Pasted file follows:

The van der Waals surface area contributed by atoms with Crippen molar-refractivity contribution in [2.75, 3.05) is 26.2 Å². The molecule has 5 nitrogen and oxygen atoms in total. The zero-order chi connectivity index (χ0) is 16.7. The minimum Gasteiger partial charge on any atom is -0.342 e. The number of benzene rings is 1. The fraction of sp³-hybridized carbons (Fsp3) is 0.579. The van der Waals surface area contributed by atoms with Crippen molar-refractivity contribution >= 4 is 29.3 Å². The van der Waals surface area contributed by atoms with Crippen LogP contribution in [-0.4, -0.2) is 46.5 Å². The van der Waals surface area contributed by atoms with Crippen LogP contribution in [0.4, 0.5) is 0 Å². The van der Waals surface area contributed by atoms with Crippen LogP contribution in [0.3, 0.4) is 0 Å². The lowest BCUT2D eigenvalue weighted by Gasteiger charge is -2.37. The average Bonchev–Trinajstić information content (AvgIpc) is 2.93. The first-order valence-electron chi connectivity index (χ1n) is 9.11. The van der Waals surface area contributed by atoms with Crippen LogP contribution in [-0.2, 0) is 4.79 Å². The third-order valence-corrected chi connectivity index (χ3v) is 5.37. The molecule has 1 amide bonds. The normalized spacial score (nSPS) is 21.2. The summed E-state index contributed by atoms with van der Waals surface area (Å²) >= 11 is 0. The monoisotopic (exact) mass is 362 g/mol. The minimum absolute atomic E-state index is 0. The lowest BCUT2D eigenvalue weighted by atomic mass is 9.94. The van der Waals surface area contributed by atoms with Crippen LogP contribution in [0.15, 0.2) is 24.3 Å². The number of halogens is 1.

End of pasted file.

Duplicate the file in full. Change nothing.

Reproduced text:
The van der Waals surface area contributed by atoms with Crippen molar-refractivity contribution in [2.75, 3.05) is 26.2 Å². The molecule has 5 nitrogen and oxygen atoms in total. The zero-order chi connectivity index (χ0) is 16.7. The minimum Gasteiger partial charge on any atom is -0.342 e. The number of benzene rings is 1. The fraction of sp³-hybridized carbons (Fsp3) is 0.579. The van der Waals surface area contributed by atoms with Crippen molar-refractivity contribution >= 4 is 29.3 Å². The van der Waals surface area contributed by atoms with Crippen LogP contribution in [-0.4, -0.2) is 46.5 Å². The van der Waals surface area contributed by atoms with Crippen LogP contribution in [0.4, 0.5) is 0 Å². The van der Waals surface area contributed by atoms with Crippen LogP contribution in [0.3, 0.4) is 0 Å². The lowest BCUT2D eigenvalue weighted by Gasteiger charge is -2.37. The average Bonchev–Trinajstić information content (AvgIpc) is 2.93. The first-order valence-electron chi connectivity index (χ1n) is 9.11. The van der Waals surface area contributed by atoms with Crippen LogP contribution in [-0.2, 0) is 4.79 Å². The third-order valence-corrected chi connectivity index (χ3v) is 5.37. The molecule has 1 amide bonds. The normalized spacial score (nSPS) is 21.2. The summed E-state index contributed by atoms with van der Waals surface area (Å²) >= 11 is 0. The monoisotopic (exact) mass is 362 g/mol. The minimum absolute atomic E-state index is 0. The lowest BCUT2D eigenvalue weighted by atomic mass is 9.94. The van der Waals surface area contributed by atoms with Crippen LogP contribution in [0.15, 0.2) is 24.3 Å². The number of halogens is 1.